‘I pardon all your sins, but two I can’t abide: you read poems in silence and kiss aloud’, wrote Sophia Parnok, the poet known as the Russian Sappho, in 1931. A daring queer writer of her time, she wrote openly about her (female) lovers in a unique style that was both independent of her Romantic predecessors in the ‘Golden Era’ of 19th-century Russia, as well as combining everyday language and playfulness with intense passions.
Although Parnok’s quote may be anaphoristic wink at a bad kisser, within it lies a weightier reflection that might also extend to queer presence in literature: where and how to affirm one’s sensuality through self-expression. It is a question of both a lyrical and political nature. By mischievously comparing poetic and prosaic forms of pleasure, Parnok also raises the issue of blatancy in one’s delight. Whereas the loud kisser is seen as uncultured, or lacking authentic depth in their practice, the silent poetry reader is seen as melodically restrained, lacking the capacity to experience the sublime. There is something quite queer in finding just the right tenor of expression, in part à la Gloria Steinem, where the personal is political (absolutely), but also where the demonstrative is sensitive.
Queer presence in literature has greatly evolved since Parnok’s time, when homosexual sentiment had to be strictly implicit or symbolized, or cloaked with social or artistic affluence, or a bohemian demeanor. However, the structural changes that occurred between the East and the West at the end of the 20th century, including the fall of the Iron Curtain and the Soviet Union, incited significant immigration and cultural fluidity, which helped to cultivate a sense of unity and persistence across the global queer community.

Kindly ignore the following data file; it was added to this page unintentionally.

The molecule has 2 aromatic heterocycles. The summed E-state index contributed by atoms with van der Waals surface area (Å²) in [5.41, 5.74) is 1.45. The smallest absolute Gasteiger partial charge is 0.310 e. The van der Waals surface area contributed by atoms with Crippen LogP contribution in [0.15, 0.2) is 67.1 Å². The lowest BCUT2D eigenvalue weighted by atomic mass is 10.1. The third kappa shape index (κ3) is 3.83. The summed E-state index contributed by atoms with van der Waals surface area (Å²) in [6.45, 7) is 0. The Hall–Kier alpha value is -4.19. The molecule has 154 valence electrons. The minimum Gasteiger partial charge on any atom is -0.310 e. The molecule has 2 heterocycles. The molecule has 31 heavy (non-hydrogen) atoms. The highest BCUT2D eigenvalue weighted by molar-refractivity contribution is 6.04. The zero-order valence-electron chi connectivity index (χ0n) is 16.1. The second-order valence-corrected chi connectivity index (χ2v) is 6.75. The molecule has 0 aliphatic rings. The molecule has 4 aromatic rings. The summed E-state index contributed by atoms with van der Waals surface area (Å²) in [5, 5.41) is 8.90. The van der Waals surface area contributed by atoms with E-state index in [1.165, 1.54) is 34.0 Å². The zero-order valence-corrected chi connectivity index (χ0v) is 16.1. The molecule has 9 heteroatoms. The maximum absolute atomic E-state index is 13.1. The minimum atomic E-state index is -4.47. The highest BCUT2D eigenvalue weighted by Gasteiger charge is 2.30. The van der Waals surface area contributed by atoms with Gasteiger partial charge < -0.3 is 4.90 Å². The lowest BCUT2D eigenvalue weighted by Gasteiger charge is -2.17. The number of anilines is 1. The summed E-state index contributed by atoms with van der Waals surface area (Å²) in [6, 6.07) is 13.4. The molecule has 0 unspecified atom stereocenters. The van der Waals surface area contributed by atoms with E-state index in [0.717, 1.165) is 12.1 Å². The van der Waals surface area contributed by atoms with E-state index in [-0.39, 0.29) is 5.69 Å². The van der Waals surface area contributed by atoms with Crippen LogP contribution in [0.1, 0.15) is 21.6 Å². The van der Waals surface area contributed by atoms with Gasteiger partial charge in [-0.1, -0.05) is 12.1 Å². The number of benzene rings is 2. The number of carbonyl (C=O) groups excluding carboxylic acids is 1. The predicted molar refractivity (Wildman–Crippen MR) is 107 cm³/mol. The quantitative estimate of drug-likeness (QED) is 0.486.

Now, though, the current rise in populism, censorship, nationalistic isolation and disregard for human rights, mean that queer writing across the East and the West has never before needed such acuteness and precision in terms of both form and lyricism.
LGBT+ writers have historically fought to maintain privacy and discretion around their queer identities in their creative work. While their literature has been important and has served us, and they deserve our gratitude, this 21st century of queer writers may have a different eloquence to labour over and legitimize. Perhaps Parnok’s unforgiveable sins are now our points of reference, as we conjure narratives of mouth-watering volume, compassionate confidence and lyrical abandon.
By Yelena Moskovich
Read The Queer Riveter in its entirety here.
Yelena Moskovich was born in the former USSR and emigrated to Wisconsin with her family as Jewish refugees in 1991. Her plays and performances have been produced in the US, Canada, France, and Sweden. Her first novel The Natashas was published by Serpent’s Tail in 2016. She has also written for the New Statesman, Paris Review and 3:AM Magazine, and in French for Mixt(e) Magazine.
Photo of Yelena Moskovich by Inés Manai